Re: revised CGI/1.0 specification

Rob McCool (
Sun, 21 Nov 1993 19:12:50 -0600

* revised CGI/1.0 specification by George Phillips (
* written on Nov 19, 4:18pm.
* Rob sez:
* >The problem is that I'd like scripts to have the flexibility of returning
* >the header if they so choose, without the server deciding for them.
* Well, my concern was purely an efficiency one, but it's not the
* header parsing that's the problem. It's the copying of the
* rest of the data that I wish to avoid. If the script and the
* server agree ahead of time, the script can be forked with its
* output directed straight at the network rather than having to
* go through the server. You can decide for yourself if that
* copying overhead is worth avoiding. I would expect the
* server and the script to have some extra-interface agreement
* on the output format -- the server would never unilaterally
* demand that the script do HTTP/1.0 output unless configuration
* information said the script wanted it.

Hmmm, I see what you mean. Yes, the copying overhead is definitely worth
avoiding. I can't really think of a good way to configure whether a script
will want to have the header parsed or not...

* Anyhow, I think the change to "Gateway-protocol:" is a good one.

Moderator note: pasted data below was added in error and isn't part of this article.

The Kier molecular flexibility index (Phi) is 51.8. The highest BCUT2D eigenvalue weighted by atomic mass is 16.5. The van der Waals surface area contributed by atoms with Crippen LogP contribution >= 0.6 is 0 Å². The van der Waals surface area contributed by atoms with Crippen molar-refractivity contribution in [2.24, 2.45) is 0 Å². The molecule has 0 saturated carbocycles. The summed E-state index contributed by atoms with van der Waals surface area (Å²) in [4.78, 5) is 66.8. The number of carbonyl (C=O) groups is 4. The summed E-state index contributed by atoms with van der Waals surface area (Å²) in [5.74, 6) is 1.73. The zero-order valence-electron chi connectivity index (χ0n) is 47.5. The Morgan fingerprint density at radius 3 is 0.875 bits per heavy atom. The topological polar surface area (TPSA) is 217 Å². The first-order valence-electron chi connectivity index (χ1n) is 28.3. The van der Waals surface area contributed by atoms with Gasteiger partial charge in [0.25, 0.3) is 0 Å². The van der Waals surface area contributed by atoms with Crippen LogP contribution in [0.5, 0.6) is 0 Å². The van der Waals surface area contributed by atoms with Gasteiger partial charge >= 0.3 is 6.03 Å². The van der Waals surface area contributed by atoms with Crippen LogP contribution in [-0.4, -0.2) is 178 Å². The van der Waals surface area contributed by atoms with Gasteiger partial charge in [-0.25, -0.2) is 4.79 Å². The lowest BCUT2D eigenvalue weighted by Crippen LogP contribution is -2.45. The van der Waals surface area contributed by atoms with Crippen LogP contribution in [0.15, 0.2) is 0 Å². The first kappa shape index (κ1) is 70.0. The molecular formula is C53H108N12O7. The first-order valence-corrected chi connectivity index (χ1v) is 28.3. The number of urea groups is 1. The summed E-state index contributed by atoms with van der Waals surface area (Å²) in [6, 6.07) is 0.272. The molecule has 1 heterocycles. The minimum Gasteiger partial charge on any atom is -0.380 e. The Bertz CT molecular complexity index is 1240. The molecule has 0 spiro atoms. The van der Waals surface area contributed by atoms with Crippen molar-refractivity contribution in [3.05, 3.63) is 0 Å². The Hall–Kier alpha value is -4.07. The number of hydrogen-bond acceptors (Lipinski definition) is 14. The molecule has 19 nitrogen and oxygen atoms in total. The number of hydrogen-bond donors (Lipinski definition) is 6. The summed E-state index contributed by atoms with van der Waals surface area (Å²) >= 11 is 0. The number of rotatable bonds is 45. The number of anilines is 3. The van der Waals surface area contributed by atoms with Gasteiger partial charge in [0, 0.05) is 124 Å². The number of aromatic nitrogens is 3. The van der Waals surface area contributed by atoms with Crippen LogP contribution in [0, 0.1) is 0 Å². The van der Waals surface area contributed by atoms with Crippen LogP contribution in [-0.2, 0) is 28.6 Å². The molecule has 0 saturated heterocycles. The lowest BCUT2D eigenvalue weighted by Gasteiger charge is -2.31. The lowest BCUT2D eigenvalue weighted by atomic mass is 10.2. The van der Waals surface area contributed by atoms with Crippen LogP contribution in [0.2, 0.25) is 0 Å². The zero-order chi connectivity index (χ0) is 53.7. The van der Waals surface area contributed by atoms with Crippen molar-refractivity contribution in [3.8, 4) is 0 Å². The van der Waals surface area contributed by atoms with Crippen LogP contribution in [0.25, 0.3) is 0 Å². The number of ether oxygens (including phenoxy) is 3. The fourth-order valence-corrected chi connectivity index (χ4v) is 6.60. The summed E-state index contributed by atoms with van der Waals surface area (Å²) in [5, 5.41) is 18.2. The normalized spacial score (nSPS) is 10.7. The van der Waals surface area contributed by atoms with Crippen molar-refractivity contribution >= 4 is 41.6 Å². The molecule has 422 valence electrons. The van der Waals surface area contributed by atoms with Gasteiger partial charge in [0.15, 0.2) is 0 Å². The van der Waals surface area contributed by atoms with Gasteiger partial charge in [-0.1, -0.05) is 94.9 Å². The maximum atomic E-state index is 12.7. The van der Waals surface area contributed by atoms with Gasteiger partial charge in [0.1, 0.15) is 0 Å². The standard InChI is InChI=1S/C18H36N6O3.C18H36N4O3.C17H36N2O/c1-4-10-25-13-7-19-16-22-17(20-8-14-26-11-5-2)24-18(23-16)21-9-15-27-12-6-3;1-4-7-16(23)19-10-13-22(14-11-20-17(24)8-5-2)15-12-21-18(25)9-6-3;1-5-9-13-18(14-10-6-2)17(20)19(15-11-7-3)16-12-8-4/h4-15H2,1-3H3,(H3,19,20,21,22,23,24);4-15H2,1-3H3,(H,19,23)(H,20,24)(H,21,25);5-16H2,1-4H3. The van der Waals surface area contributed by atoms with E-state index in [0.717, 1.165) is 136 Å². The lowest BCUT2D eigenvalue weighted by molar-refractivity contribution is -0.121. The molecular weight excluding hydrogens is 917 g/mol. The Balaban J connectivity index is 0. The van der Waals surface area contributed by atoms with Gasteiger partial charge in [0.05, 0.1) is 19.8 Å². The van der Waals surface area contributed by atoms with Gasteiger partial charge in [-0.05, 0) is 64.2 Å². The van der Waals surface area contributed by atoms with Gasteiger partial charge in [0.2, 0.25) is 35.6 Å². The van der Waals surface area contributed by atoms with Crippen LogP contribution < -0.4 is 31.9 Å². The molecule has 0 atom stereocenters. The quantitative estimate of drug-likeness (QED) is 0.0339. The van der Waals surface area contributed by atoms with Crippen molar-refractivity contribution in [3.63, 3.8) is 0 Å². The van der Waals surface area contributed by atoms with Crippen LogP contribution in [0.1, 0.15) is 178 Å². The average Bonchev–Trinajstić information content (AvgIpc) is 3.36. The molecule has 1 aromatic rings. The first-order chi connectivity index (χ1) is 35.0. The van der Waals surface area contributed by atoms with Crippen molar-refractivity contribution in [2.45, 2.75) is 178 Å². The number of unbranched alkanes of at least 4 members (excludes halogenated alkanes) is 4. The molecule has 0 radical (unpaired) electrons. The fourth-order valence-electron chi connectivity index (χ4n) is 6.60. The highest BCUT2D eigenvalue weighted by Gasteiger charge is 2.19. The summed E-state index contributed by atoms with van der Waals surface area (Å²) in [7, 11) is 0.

* >Sending the whole header to the script.
* If you feel it's too complex to send the header, then let's not do
* that. I think you're right, the script will rarely care about
* anything but "Accept:". How about we add another environment
* variable for "Accept:" fields and leave room for more fields as
* that becomes necessary. Call it "HDR_ACCEPT", and it will contain
* ";" separated concatenations of the Accept: headers (I think ";"
* separated is within the MIME way of things). Future header fields
* will use the variables "HDR_fieldname".
* Or, we could just dump the whole header into "HEADER".

I'd rather just have an env. variable like "HTTP_ACCEPT" with what you
describe above.

* Now for a couple of picky naming things of my own:
* PROTOCOL_METHOD -- is "REQUEST_METHOD" more meaningful?

Both good points.

* And a few minor points:
* >QUERY_STRING: That which follows the ?, untouched
* Will not be in the environment if original URL has no "?"


* >argv[2....] is the decoded query info, split on pluses or ampersands.
* And should not appear if there is no query. But this conflicts
* with:
* >If the resulting string is too lengthy to place on the command line,
* >the server will not provide argv[2.....] at all and the script must
* >either report an error to the client or decode the URL itself.
* Well, if QUERY_STRING is only optionally in the environment, it
* doesn't matter what happens with argv[2....].

With QUERY_STRING specified, if argv[2...] is unset then the script knows it
was too long to translate.